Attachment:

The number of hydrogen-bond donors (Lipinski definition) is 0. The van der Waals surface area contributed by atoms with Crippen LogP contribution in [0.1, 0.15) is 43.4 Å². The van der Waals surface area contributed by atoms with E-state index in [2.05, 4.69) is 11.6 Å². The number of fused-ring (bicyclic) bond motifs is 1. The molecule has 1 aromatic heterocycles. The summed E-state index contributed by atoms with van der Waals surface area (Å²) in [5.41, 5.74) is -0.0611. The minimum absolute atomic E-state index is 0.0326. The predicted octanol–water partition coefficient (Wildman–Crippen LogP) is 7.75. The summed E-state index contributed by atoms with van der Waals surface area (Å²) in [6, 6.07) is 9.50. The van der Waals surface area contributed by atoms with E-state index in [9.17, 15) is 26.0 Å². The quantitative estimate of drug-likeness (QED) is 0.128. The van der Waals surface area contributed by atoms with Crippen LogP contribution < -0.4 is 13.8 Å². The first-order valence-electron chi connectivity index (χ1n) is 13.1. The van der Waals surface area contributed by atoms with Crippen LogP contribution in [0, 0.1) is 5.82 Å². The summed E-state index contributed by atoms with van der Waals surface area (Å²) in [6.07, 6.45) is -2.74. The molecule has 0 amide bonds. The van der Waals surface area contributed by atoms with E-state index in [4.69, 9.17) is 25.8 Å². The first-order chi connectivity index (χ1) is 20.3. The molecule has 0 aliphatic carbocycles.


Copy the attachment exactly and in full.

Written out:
The number of hydrogen-bond donors (Lipinski definition) is 0. The van der Waals surface area contributed by atoms with Crippen LogP contribution in [0.1, 0.15) is 43.4 Å². The van der Waals surface area contributed by atoms with E-state index in [2.05, 4.69) is 11.6 Å². The number of fused-ring (bicyclic) bond motifs is 1. The molecule has 1 aromatic heterocycles. The summed E-state index contributed by atoms with van der Waals surface area (Å²) in [5.41, 5.74) is -0.0611. The minimum absolute atomic E-state index is 0.0326. The predicted octanol–water partition coefficient (Wildman–Crippen LogP) is 7.75. The summed E-state index contributed by atoms with van der Waals surface area (Å²) in [6, 6.07) is 9.50. The van der Waals surface area contributed by atoms with E-state index in [9.17, 15) is 26.0 Å². The quantitative estimate of drug-likeness (QED) is 0.128. The van der Waals surface area contributed by atoms with Crippen LogP contribution < -0.4 is 13.8 Å². The first-order valence-electron chi connectivity index (χ1n) is 13.1. The van der Waals surface area contributed by atoms with Crippen LogP contribution in [0, 0.1) is 5.82 Å². The summed E-state index contributed by atoms with van der Waals surface area (Å²) in [6.07, 6.45) is -2.74. The molecule has 0 amide bonds. The van der Waals surface area contributed by atoms with E-state index in [4.69, 9.17) is 25.8 Å². The first-order chi connectivity index (χ1) is 20.3. The molecule has 0 aliphatic carbocycles.